It was no ordinary mixer. At Santa Clara University Wednesday night, students learned the art of etiquette.
"I'd like to offer a few tips on networking etiquette," said etiquette coach Sharyn Amoroso to a crowd of students.
In a time when California's unemployment rate is still in double digits, and just landing a job requires several meetings in formal settings on occasion, the students realized they're at a loss.
"When to put your napkin down, is it right away? When you eat, do you put your utensils on the plate at a diagonal?" asked Diane Henderson, a Santa Clara student.
That's where Amoroso comes in. She gets people prepped for dinner at the White House. She started with how to carry a drink while working a room.
"Carry your drink in your left hand so that your right hand is always dry, clean, free and ready to shake," said Amoroso.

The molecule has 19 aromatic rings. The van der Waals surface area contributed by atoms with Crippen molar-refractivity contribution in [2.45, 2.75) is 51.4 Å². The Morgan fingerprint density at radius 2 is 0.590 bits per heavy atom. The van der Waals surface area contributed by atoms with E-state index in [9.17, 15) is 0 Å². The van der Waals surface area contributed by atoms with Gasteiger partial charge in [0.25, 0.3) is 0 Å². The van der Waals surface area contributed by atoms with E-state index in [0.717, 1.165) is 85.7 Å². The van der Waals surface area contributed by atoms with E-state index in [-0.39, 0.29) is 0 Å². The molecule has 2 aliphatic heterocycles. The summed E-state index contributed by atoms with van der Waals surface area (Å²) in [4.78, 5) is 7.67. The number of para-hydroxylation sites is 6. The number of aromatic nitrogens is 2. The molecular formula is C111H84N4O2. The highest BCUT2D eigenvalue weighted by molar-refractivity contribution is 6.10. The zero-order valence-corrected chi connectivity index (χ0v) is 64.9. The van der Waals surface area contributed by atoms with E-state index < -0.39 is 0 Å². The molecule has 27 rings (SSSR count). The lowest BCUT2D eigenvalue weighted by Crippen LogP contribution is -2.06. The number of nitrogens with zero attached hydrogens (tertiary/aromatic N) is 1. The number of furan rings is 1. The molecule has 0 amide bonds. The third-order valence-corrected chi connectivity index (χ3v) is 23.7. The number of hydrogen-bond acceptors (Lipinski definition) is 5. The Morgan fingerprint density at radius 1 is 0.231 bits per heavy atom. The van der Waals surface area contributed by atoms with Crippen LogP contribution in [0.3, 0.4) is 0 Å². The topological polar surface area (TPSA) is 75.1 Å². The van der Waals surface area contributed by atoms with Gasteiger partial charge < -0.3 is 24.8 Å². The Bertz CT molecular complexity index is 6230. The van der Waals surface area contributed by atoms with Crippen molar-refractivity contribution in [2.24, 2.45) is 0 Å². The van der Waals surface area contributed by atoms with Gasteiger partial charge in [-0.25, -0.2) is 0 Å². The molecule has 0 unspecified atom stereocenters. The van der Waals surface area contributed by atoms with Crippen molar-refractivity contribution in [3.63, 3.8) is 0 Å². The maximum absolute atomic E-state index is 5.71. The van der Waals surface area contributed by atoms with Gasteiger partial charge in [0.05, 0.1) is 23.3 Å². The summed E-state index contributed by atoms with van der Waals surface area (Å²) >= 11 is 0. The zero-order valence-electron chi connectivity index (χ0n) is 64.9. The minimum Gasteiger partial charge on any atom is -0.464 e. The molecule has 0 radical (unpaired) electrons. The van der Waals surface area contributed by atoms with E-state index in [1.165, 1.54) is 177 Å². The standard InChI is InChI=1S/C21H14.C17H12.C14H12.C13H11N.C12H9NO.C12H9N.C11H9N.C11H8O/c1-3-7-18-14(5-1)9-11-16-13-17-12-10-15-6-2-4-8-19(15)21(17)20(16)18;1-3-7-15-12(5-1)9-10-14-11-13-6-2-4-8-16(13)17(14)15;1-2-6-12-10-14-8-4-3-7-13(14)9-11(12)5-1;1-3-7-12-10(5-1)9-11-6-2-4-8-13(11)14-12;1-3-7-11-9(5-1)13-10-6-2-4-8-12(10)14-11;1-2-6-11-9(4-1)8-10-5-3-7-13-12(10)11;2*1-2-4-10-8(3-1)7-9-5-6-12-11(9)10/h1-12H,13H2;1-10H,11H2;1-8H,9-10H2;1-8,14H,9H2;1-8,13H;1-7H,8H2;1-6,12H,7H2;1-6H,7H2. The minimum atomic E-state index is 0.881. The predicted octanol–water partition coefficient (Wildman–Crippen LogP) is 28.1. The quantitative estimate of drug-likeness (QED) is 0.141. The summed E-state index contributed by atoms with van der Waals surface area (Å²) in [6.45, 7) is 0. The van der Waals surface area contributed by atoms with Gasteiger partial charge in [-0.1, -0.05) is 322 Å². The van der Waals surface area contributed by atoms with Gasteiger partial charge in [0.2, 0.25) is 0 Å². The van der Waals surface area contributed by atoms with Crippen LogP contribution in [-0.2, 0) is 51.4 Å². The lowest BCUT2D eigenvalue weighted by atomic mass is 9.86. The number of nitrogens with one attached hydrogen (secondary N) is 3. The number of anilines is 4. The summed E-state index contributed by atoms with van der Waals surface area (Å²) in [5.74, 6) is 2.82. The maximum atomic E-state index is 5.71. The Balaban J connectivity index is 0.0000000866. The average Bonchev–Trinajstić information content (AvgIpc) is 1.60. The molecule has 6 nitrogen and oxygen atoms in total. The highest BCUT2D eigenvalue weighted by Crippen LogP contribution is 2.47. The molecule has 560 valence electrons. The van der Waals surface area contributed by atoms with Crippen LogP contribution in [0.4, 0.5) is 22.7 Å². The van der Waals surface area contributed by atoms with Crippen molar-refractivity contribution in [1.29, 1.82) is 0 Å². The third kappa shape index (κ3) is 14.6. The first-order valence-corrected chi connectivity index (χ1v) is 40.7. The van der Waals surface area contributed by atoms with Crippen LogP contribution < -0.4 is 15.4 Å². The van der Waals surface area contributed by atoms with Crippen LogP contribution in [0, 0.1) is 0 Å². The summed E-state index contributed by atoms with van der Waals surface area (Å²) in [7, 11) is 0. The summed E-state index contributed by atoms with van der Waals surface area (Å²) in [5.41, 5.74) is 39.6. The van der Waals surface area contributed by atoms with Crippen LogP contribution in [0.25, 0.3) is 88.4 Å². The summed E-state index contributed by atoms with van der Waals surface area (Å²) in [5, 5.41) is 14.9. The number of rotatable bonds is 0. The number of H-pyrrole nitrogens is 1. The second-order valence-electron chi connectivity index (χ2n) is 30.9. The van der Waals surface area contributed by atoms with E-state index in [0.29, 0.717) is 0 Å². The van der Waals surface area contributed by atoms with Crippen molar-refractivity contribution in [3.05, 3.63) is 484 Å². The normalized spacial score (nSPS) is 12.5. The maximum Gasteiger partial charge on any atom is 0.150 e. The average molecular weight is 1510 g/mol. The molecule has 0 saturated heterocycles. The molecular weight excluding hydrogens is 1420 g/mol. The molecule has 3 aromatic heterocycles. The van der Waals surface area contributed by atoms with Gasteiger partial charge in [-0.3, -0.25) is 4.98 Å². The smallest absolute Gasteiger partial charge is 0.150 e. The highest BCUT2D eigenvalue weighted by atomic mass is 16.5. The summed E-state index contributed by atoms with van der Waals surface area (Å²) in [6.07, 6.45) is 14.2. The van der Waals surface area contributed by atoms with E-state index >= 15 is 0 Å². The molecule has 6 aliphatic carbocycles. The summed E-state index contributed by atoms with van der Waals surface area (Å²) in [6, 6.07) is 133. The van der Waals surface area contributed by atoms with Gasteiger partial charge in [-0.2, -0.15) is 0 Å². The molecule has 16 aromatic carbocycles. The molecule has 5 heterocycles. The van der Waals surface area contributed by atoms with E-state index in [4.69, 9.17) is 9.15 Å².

There's even a right way and a wrong way to wear a name badge. It should go on the right side, just below your shoulder, because most people are right handed and when they go to shake your right hand, their line of sight goes to your right shoulder.
If an interview involves a dinner, other tips to keep in mind are: never order an expensive entrée, try to stay in a mid price range. You should also avoid dishes with heavy sauces, shells or bones because there is a chance it could get messy. Stick to a one-drink maximum. And always wait until the entire table is served before you eat.
"Because it's so competitive, they really need to raise their game and have that edge of professionalism," said Amoroso.
Students and members of the ROTC learned about table settings, the proper way to eat soup, and even how to cut meat, because knowing how to correctly break bread could mean all the difference.